The website of the institute I interned for needed an update. It wasn’t mobile responsive and it wasn’t meeting university brand standards, among other issues. From a content perspective, it was designed for an internal audience already familiar with the institute’s projects and focus areas.
A meeting with the communications director and associate director of the institute resulted in the decision that the “old” CREATE for STEM site should remain for the aforementioned internal audience while a new site should be designed to reach out to a wider audience – K-12 STEM teachers, parents of K-12 students, policymakers, journalists, and others.
As a content strategist with skills in Drupal, I got to work creating a “prototype” site that would illustrate the type of theming and information architecture that would fit a wide, general audience.
I began with some wireframes to sketch out my ideas.
I ensured that the header and footer both met the MSU brand standards.
Project page (horizontal navigation)
I imagined that clicking one of our projects could open up a second horizontal menu to go below the main navigation. Visitors would be presented with a brief description of the project in language as jargon-free as possible.
Project page (vertical navigation)
In this arrangement, the project-specific navigation appears in a sidebar parallel to the main content. A “Quick Facts” box makes it easy to find information such as the project’s timeline or funding source.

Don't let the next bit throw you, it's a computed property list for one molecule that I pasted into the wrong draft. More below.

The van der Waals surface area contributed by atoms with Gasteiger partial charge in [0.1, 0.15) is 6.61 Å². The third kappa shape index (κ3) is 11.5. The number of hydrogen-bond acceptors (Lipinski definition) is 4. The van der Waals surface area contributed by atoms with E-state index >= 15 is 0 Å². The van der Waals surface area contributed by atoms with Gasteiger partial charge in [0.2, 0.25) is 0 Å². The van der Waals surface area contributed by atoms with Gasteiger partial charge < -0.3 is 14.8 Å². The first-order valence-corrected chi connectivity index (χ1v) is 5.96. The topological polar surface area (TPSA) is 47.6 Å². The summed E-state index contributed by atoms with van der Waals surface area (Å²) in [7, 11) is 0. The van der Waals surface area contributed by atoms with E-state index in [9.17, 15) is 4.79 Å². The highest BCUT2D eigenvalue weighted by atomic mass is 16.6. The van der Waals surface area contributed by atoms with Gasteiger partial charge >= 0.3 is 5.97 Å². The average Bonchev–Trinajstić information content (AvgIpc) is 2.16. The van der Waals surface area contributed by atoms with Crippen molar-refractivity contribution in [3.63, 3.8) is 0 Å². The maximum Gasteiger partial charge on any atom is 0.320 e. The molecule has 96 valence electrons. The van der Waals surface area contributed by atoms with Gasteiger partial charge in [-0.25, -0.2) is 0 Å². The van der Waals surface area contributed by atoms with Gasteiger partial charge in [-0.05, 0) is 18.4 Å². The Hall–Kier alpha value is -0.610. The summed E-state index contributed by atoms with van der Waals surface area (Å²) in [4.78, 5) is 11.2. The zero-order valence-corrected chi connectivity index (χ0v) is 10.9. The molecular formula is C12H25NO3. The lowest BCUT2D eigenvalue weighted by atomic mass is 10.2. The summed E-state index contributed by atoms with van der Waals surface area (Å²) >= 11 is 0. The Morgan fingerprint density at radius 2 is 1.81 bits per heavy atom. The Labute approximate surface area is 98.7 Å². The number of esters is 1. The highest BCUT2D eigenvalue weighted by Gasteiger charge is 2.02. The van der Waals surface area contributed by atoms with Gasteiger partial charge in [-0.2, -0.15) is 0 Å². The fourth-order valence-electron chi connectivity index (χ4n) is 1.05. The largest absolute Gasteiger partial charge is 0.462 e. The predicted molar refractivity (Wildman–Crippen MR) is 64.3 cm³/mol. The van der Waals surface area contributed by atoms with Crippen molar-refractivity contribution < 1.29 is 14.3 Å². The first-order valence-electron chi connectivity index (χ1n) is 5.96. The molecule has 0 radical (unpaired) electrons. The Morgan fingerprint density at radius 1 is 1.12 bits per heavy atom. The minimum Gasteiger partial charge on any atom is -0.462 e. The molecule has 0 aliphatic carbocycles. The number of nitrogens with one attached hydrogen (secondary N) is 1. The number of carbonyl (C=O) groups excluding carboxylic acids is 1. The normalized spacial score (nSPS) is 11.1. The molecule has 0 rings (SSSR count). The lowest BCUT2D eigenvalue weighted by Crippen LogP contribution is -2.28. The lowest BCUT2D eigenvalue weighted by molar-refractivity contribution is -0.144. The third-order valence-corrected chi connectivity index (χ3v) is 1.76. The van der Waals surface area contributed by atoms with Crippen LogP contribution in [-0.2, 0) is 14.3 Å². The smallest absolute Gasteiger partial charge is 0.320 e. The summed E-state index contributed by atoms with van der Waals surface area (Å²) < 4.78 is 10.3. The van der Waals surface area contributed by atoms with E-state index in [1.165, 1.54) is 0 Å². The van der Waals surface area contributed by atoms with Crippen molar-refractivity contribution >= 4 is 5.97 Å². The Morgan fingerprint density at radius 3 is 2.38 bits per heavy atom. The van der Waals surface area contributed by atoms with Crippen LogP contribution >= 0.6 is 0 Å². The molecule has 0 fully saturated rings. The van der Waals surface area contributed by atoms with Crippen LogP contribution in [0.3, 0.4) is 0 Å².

Eventually I was given access to a domain where I could freely develop and test a new site. I began with a fresh install of Drupal, since that’s the content management system used by the current (or “old”) CREATE for STEM website.
I purchased a theme that inspired me as a designer and got to work heavily modifying it through HTML, CSS, the occasional PHP, and a bevy of Drupal modules. Here’s how it stands, as of its last update [November 29, 2015]:
I opted for a static image at the top of the screen as opposed to a slider (or “carousel”), since sliders almost always do poorly in usability testing. (The website “Should I Use A Carousel?” illustrates this point hilariously.)
Three boxes aligned horizontally below the banner image highlight some of the resources currently housed online by CREATE for STEM. There was talk of having these read “For Teachers,” “For Parents,” “For Policymakers” – or something along those lines – and it’s possible that in the coming weeks, they will be modified.
The sixteen projects currently underway at CREATE for STEM are divided into three areas of focus (Elementary, Secondary, Higher Ed), which can be explored in greater detail by either clicking the respective images or the “Projects” tab in the top navigation bar.
I ended up going with the sidebar layout for the project pages. Of course, this is subject to change. There’s some debate at the moment over what content actually belongs in the sidebar.
You can visit the site at http://220.127.116.11/. [Update 8/31/17: Unfortunately, it looks like the site is no longer live.] My internship with CREATE for STEM has been completed, so it is unlikely that this site will be developed further, but it stands as my favorite web design I’ve created.